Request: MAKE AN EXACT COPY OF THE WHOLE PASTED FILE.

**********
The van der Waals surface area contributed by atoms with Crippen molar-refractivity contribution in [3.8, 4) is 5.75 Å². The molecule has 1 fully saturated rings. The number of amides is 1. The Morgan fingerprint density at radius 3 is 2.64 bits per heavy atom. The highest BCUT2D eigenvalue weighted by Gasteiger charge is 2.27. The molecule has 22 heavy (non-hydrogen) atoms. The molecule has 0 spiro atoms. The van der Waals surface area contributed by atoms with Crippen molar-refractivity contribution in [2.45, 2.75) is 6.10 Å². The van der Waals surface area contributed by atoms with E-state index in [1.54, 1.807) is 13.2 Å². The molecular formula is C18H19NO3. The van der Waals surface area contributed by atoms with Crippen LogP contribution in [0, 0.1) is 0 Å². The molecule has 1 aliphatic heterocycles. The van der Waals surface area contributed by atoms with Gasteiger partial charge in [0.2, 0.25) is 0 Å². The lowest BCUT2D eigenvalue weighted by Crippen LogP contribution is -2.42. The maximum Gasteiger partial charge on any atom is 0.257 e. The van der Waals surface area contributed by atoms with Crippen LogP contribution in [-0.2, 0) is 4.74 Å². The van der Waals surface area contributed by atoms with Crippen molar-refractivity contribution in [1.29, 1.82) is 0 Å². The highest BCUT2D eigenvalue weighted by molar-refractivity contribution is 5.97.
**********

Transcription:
The van der Waals surface area contributed by atoms with Crippen molar-refractivity contribution in [3.8, 4) is 5.75 Å². The molecule has 1 fully saturated rings. The number of amides is 1. The Morgan fingerprint density at radius 3 is 2.64 bits per heavy atom. The highest BCUT2D eigenvalue weighted by Gasteiger charge is 2.27. The molecule has 22 heavy (non-hydrogen) atoms. The molecule has 0 spiro atoms. The van der Waals surface area contributed by atoms with Crippen molar-refractivity contribution in [2.45, 2.75) is 6.10 Å². The van der Waals surface area contributed by atoms with E-state index in [1.54, 1.807) is 13.2 Å². The molecular formula is C18H19NO3. The van der Waals surface area contributed by atoms with Crippen LogP contribution in [0, 0.1) is 0 Å². The molecule has 1 aliphatic heterocycles. The van der Waals surface area contributed by atoms with Gasteiger partial charge in [0.2, 0.25) is 0 Å². The lowest BCUT2D eigenvalue weighted by Crippen LogP contribution is -2.42. The maximum Gasteiger partial charge on any atom is 0.257 e. The van der Waals surface area contributed by atoms with Crippen LogP contribution in [-0.2, 0) is 4.74 Å². The van der Waals surface area contributed by atoms with Crippen molar-refractivity contribution in [1.29, 1.82) is 0 Å². The highest BCUT2D eigenvalue weighted by molar-refractivity contribution is 5.97.